3. Partition replication – assuming a replication factor of three (the default recommendation), leader partitions will need to replicate messages to follower partitions in two separate zones

In other words, for each byte of Kafka ingress into a single zone, there are multiple copies of that byte being sent to the other zones. We’ve modeled out how much cross-AZ traffic results from our workloads below,4 which is then multiplied by the standard cross-AZ charge of two cents per GB.5

Kafka Ingress (MBps)

Kafka Egress (MBps)

Cross-AZ traffic (MBps)

Cross-AZ rate (GB)

Monthly cost

20

60

93.3

$0.02

$4,838

100

300

466.7

$0.02

$24,192

As your throughput grows and fanout increases, you can see how networking comes to dominate your infrastructure costs. Moreover, once Tiered Storage and KIP-405 are available to reduce your storage costs, networking alone can comprise ~90% (!) of your infrastructure costs. That’s why we’ve focused so much on reducing networking costs at Confluent with our disaggregated networking and storage tiers and cloud provider partnerships. 

High networking costs are also why it’s so important to enable follower fetching for consumers (KIP-392). You don’t incur any additional network costs if you read from a follower within the same zone rather than a leader in another zone. You only pay the cross-zone replication cost once, regardless of how many consumers read the data, resulting in significant network cost savings.

So how can I save money?

Once you have a breakdown of your Kafka costs, attack the biggest line items first. Step one is likely to enable follower fetching (currently in early access in Confluent Cloud) to reduce those cross-AZ charges. You can also reduce the replication factor on non-critical topics to optimize networking costs related to partition replication. Next, test different instance types and pick the one that most efficiently fits your needs. Last, scale up and down your cluster based on workload patterns so you aren’t paying for under-utilized infrastructure.

Having worked with many customers to compare the costs of self-supporting open source Kafka with both our self-managed software (Confluent Platform) and fully managed cloud service (Confluent Cloud), we do think it’s important to note that we’ve found the most economical path—outside of exceptional cases—is to leverage a fully managed cloud service. Confluent Cloud has a unique, cloud-native architecture that drives down costs, along with inherent at-scale advantages that drive economies of scale. In fact, we’ve discovered that many of our customers can cover the cost of Confluent Cloud on infrastructure savings alone, especially as they scale.

We’ll cover our architecture in greater detail in part three of this blog series, including some of the engineering investments we’ve made to reduce the infrastructure costs associated with running Kafka:

  • Optimizing our cloud networking stack and simplifying follower fetching to reduce networking costs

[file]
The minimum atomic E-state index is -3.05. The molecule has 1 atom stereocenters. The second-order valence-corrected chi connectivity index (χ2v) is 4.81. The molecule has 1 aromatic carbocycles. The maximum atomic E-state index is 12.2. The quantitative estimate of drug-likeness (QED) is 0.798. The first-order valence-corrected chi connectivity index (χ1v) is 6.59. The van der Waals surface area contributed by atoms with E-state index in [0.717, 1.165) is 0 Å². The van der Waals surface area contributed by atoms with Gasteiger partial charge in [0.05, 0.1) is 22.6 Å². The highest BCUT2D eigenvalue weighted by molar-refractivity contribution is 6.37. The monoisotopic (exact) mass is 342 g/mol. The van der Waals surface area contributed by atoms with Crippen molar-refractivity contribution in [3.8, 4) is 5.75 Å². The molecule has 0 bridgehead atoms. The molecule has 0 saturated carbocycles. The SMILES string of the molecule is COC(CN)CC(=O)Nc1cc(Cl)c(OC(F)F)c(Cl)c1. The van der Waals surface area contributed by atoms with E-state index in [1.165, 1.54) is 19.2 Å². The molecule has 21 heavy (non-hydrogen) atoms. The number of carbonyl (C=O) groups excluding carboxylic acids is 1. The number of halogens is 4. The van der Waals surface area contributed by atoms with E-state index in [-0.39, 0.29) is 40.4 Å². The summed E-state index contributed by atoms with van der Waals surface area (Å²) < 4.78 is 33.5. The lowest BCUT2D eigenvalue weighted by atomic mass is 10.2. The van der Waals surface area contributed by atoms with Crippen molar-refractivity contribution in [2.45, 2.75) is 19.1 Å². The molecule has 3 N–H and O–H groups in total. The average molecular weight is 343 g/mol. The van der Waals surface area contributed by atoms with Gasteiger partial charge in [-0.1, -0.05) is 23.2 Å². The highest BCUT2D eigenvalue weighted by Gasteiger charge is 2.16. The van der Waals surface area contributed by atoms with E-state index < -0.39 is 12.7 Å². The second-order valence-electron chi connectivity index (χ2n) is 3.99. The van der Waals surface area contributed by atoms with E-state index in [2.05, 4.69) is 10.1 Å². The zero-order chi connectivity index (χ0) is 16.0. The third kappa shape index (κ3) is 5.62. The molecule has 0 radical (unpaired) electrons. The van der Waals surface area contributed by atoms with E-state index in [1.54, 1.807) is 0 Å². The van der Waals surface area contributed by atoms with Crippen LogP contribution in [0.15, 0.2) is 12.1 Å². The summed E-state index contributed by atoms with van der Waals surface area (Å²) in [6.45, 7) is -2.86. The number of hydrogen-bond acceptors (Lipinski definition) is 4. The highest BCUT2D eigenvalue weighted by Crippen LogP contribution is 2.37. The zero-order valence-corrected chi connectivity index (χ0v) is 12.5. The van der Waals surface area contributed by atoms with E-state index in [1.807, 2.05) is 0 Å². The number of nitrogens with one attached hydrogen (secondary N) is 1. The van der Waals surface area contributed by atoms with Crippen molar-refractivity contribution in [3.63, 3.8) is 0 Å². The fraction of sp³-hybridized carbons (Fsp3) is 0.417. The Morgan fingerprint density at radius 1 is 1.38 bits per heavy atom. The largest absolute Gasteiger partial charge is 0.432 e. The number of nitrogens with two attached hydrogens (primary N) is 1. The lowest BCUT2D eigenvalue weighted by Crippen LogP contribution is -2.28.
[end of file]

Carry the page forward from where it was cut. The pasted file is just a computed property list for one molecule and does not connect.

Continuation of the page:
• Optimizing storage placement between local disks and object storage to reduce storage costs

  • Optimizing client request processing to reduce compute costs

  • Optimizing infrastructure utilization with elastic scaling, client quotas, resource limits, and more

  • Negotiating hefty scaled discounts with cloud providers as savings to pass onto our customers

Be sure to check in next week for the second installment of this series that will focus on the other key cost driver for Kafka—development and operations personnel (i.e., engineering time and resources). If you’d like to estimate your Kafka costs or explore how much you can save with Confluent, we encourage you to check out our cost calculator as a first step today!

Appendix – Cost calculations

  1. Monthly compute cost = Number of nodes * Hourly cost of machine type * 720 hours / month

  2. Monthly storage cost (without Tiered Storage) = Kafka MB ingress / sec * 86,400 secs / day * Retention days * 0.001 GB / MB * Replication factor * Cost of GB / month on EBS

  3. Monthly storage cost (with Tiered Storage) = Kafka MB ingress / sec * 86,400 secs / day * Retention days * 0.001 GB / MB * (% hotset data stored locally * Replication factor * Cost of GB / month on EBS + (1 - % hotset data stored locally) * Cost of GB / month on S3)

  4. Cross-AZ throughput (MB / sec) = Producer cross-AZ throughput + Consumer cross-AZ throughput + Partition replication cross-AZ throughput = (Kafka MB ingress / sec * ⅔) + (Kafka MB egress / sec * ⅔) + (Kafka MB ingress / sec * 2) 

  5. Monthly networking cost = Cross-AZ throughput MB / sec * 2,592,000 secs / month * 0.001 GB / MB * Cost of GB cross-AZ traffic

  • Addison Huddy is a Senior Director of Product Management at Confluent where he leads the Kafka Product group. Prior to Confluent, he held product roles at Pivotal and was an Apache committer. He started his career building data systems at Visa. Addison is a graduate of UCLA and Georgia Tech. Most mornings, you will find him riding on Zwift.